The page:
MOSCOW, September 14 (Marc Bennetts, RIA Novosti)
Opposition lawmaker Gennady Gudkov was fighting for his parliamentary survival on Friday ahead of a vote on his ouster from the lower house on charges he says are “payback” for his involvement in anti-Kremlin protests.
“You will see today that all these lies and slander are worth nothing,” Gudkov told journalists ahead of Friday’s parliamentary session. “These are illegal actions that will rebound on the authorities and set underway processes that will lead to their self-destruction.”
“If this is my Golgotha, I’m ready for it,” Gudkov added as he entered the State Duma building. “We will fight today.”
The vote comes ahead of a mass rally set for central Moscow on Saturday against the twelve-year rule of President Vladimir Putin.
Gudkov, 56, and his son, Dmitry, 32, also a State Duma lawmaker with the A Just Russia party, are among a handful of members of parliament who have joined forces with an opposition movement that has seen an uneasy alliance among liberal, communist, and nationalist forces.
Gudkov, a former KGB colonel, is accused of engaging in commercial activity while serving as a lawmaker, which is forbidden under Russian law.
The vote was called after investigators asked for his expulsion so that they could charge him with fraudulent business dealings in a case that could also land him in jail. State Duma members receive immunity from prosecution.
United Russia’s parliamentary faction has already indicated it will vote for Gudkov’s ouster should the allegations be confirmed, and the party’s slim majority would be sufficient to approve his dismissal.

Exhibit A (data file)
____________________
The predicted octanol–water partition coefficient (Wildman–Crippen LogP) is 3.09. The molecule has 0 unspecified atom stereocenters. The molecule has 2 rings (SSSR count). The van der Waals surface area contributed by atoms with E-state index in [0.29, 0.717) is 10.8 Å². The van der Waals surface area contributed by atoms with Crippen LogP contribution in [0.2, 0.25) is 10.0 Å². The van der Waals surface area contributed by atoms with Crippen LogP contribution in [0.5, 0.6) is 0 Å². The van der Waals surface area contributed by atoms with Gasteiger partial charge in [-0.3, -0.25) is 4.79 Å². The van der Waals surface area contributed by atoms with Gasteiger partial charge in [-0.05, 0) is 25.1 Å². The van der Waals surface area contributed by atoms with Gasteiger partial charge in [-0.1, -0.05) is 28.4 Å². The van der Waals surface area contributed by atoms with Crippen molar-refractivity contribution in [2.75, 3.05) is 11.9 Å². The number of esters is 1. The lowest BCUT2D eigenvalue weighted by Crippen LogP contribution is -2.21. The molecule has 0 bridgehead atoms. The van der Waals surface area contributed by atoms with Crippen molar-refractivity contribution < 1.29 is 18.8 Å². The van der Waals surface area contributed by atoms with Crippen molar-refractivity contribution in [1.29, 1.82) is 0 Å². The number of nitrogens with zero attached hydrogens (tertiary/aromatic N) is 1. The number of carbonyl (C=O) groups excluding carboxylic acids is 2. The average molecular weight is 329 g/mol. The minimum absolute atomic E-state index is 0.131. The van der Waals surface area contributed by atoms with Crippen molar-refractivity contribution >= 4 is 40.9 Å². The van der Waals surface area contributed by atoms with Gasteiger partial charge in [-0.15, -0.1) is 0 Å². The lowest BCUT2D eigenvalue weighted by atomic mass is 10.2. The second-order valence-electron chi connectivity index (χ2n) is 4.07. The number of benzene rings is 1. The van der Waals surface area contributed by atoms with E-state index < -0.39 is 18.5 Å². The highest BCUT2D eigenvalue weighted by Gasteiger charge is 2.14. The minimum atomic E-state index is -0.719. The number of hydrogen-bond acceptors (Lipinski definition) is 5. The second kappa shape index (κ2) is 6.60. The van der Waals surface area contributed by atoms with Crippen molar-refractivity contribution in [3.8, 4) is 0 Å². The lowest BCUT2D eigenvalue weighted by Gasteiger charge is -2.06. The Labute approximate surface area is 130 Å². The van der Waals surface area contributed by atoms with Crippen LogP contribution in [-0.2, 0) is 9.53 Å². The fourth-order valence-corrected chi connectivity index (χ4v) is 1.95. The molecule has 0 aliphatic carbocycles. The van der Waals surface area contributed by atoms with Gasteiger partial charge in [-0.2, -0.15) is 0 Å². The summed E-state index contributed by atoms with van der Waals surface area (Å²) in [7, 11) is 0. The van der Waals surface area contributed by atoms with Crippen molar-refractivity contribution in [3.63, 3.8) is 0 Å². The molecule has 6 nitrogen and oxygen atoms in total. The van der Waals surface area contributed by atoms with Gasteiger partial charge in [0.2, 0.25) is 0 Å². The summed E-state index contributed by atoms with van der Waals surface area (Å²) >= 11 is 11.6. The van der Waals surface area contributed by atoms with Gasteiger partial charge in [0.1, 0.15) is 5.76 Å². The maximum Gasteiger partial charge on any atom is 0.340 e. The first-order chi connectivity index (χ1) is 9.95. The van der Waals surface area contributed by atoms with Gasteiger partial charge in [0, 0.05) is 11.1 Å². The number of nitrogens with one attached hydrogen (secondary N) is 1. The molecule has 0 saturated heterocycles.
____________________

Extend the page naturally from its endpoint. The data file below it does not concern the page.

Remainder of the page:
The case is almost without precedent. Gudkov, who has been a member of parliament since 2001, would become only the second lawmaker in post-Soviet Russia to be removed from parliament without a court ruling. The only previous legislator to be ejected after a simple Duma vote was Sergei Mavrodi, head of the notorious 1990s MMM pyramid scheme, which cost millions of Russians their life savings.
But Gudkov denies the accusations against him and says they are the Kremlin’s revenge for his involvement in the mass opposition protests that broke out after last December’s disputed parliamentary polls.
“This is pure payback for my opposition activities,” he told RIA Novosti in an exclusive interview last week.
The anti-Putin opposition links the attempt to expel Gudkov from parliament to what they say is part of a wider crackdown on dissent that has also seen opposition figurehead Alexei Navalny charged with large-scale embezzlement in a case that could land the popular anti-corruption blogger in jail for up to ten years.
But Putin denies “clamping down” on the leaders of unprecedented protests against his twelve-year-rule.
“If we understand this term as a simple requirement that everyone, including the opposition, complies with Russian law, then this requirement will be consistently enforced,” he said last week in his first television interview since his May 7 inauguration.
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The British experience can be instructive for Russia. London retains its British Commonwealth if it wants to use this as a foundation for integration in the future. That’s a valuable lesson for Russian experts who are calling for an end to “ineffective” associations like the CIS, the Russian World and others.